I had the lucky opportunity to visit with two of my grandchildren recently, a five-day immersion into chaos, a bit like Survivor but without the chance to win the immunity idol. They are busy boys, with an all-in attitude for living, with no self-preservation gene. There is only one speed – full throttle, until they run into something or fall. If we could harness that power, we could solve the energy crisis. I am in awe of their single-minded focus to have fun, with a little drama thrown in for good measure and to keep life interesting. Boys are a horse of another colour I whisper to myself from the perspective of being a mother of four daughters, four daughters who in hindsight were a breeze to raise. I had no issues with my girls – they were and are absolutely perfect. Only a mother can say such things. My grandsons play hard, and they sleep hard with a whole lot of mess in the middle. My girls played hard too, but I assure you there is a significant difference.
On this visit, I watched the boys play with friends, each with their “bosom buddy” as Anne of Green Gables so aptly referred in her definition of true friendship. I watched the dynamic of give and take, sometimes more take than give, but reasonably balanced. I listened to the whispered maneuvers of attack, their joint willingness and glee to repeatedly smell something within the realm of “disgusting”, and their total certainty they were not to blame for any accident or argument. The whole idea of friendship got me thinking.
Friendship is indeed a sacred space in one’s life. I don’t know at what age a child discovers someone outside the home who feels like family, family we choose for ourselves, those with whom we share our most profound secret such as preferring orange popsicles to green. Growing up on a farm maybe delays that connection until we are well into school days. I remember those early friends, some from school and some from junior choir at Knox United Church where Mrs. Zaback taught us about harmony and musicality, and she played the organ without looking, which was magic in my eyes. It is where I met Linda and I loved everything about her, the connection immediate. We were six. She was tall, I was short. She was an alto, and I was a soprano, and we sang Memories of Galilee every Palm Sunday for almost a hundred years, until she moved away when we were twelve, and I was certain I wouldn’t last a day without her. Yet here I am. A miracle of the highest order. She shared the best parts of herself with me – her willingness to laugh and play, her abundant musical talent, her exotic blue mascara covered eyelashes, and her grief at losing her mother to cancer at too young an age. I loved Linda in the way little girls love one another – completely. I would have sold my soul to give her back her mother if I could have. She was my first best friend and she set the bar very high.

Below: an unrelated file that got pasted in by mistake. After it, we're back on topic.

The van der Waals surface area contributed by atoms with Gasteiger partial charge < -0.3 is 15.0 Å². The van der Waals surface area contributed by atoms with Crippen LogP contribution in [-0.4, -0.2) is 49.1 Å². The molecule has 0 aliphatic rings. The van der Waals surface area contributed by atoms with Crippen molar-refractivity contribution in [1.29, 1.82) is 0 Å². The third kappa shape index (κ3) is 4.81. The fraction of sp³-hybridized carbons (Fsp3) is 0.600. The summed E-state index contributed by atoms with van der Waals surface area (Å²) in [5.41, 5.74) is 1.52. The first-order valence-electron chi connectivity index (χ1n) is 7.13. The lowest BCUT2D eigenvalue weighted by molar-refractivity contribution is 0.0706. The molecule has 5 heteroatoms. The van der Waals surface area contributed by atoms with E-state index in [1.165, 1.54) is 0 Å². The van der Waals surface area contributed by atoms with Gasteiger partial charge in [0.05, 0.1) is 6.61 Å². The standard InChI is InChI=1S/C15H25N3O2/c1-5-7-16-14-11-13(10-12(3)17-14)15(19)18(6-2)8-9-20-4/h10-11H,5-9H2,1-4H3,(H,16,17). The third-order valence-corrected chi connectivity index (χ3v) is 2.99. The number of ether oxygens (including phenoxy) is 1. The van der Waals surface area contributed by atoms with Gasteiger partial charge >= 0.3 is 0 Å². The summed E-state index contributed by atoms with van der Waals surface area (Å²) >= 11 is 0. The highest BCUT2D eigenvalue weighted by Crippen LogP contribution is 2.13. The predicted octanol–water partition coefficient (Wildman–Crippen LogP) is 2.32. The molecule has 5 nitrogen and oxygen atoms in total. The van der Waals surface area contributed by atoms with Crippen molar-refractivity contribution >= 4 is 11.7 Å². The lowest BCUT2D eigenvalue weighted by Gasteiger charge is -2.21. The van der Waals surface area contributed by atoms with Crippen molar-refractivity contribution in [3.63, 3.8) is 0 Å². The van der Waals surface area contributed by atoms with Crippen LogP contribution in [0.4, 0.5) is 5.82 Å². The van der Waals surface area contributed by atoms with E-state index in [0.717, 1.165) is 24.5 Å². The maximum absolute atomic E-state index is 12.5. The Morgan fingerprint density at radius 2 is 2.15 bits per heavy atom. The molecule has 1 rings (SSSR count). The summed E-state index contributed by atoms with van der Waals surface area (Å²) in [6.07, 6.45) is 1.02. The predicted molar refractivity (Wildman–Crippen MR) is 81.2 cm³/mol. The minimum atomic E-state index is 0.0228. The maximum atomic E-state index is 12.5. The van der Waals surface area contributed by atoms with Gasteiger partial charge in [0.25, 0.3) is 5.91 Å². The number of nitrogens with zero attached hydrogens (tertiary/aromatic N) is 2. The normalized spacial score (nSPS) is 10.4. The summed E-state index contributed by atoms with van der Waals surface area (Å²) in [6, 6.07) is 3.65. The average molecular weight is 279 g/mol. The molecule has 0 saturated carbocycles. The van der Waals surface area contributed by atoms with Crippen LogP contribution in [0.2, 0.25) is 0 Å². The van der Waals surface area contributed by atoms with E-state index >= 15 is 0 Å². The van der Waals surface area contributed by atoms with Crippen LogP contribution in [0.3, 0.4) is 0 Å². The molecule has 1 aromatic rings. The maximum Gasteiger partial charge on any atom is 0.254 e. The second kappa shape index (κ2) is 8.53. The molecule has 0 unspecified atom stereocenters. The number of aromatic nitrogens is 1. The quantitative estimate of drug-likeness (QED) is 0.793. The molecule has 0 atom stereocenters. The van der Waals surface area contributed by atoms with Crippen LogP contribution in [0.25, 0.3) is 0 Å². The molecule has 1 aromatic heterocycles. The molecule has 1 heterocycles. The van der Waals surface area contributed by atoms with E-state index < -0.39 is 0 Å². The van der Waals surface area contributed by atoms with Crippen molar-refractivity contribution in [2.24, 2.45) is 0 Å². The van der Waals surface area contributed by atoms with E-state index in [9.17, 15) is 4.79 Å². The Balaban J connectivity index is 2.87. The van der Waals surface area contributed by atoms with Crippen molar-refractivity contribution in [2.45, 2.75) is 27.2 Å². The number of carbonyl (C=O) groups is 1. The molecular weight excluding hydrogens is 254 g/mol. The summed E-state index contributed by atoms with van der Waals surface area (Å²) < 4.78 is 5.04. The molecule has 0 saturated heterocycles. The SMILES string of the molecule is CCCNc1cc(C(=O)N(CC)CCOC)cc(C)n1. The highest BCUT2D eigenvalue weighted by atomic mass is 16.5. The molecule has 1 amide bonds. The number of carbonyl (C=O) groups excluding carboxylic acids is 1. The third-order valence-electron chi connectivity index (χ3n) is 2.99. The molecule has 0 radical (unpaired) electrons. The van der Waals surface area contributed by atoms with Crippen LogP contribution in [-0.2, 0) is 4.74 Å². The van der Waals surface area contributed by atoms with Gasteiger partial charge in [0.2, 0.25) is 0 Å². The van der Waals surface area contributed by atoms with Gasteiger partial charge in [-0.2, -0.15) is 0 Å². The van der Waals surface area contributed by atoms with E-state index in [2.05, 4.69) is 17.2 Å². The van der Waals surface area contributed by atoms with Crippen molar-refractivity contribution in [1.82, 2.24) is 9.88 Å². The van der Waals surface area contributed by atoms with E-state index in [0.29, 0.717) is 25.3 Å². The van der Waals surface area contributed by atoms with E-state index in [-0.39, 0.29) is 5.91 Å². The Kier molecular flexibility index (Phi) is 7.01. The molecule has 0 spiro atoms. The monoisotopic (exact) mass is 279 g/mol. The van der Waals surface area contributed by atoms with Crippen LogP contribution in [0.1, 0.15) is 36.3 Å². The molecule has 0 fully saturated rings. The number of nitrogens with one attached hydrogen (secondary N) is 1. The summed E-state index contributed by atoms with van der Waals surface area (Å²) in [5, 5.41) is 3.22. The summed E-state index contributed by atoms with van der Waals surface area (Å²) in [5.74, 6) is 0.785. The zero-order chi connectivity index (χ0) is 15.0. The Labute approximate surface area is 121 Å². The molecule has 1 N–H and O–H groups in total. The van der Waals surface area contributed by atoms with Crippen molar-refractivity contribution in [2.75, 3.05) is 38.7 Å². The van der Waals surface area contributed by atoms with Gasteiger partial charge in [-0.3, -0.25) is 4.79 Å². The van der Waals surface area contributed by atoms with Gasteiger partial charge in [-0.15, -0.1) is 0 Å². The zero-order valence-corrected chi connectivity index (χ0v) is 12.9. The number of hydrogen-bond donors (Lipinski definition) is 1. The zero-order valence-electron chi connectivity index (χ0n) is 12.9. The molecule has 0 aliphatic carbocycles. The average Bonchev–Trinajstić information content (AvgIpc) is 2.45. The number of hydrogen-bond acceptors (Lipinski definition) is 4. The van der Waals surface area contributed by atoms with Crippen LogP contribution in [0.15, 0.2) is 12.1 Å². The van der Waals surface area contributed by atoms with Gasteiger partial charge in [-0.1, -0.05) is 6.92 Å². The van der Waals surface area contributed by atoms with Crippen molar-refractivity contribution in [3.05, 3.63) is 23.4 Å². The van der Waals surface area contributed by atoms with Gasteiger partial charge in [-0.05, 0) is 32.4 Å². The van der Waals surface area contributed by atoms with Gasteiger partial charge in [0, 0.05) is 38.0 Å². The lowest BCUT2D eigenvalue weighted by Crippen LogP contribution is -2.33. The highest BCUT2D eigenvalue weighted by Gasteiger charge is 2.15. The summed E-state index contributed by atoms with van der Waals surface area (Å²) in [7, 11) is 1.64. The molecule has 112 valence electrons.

Not all friendships last forever. We change as we grow up, both in our perspective and in our geography, but those early relationships teach us about ourselves, teach us about love from a child’s inherent innocence. I could easily make a list of what my childhood friendships taught me. Friendship in childhood is about giving and no one is keeping score. I have friends from childhood I seldom see and some I will most likely never see again, but their influence on me was profound; the treasure they represent to me is never lost but instead I am able to sit in the quiet and relive the hopscotch and skipping, the scrub baseball and marbles, the dodgeball and red rover games, knowing those memories represent my right of passage. Old friends remember when we were becoming who we are, without judgment when we faltered, when we got lost.
Covid has created an invisible but real barrier for many to gather freely with friends. And it has made us rely on technology to stay connected. We are fortunate to have the means to communicate but nothing warms our soul like a hug from a friend. Nothing makes us smile like we do when we hear that familiar laugh. An old friend is a rainbow on a cloudy day. We grew up side by side.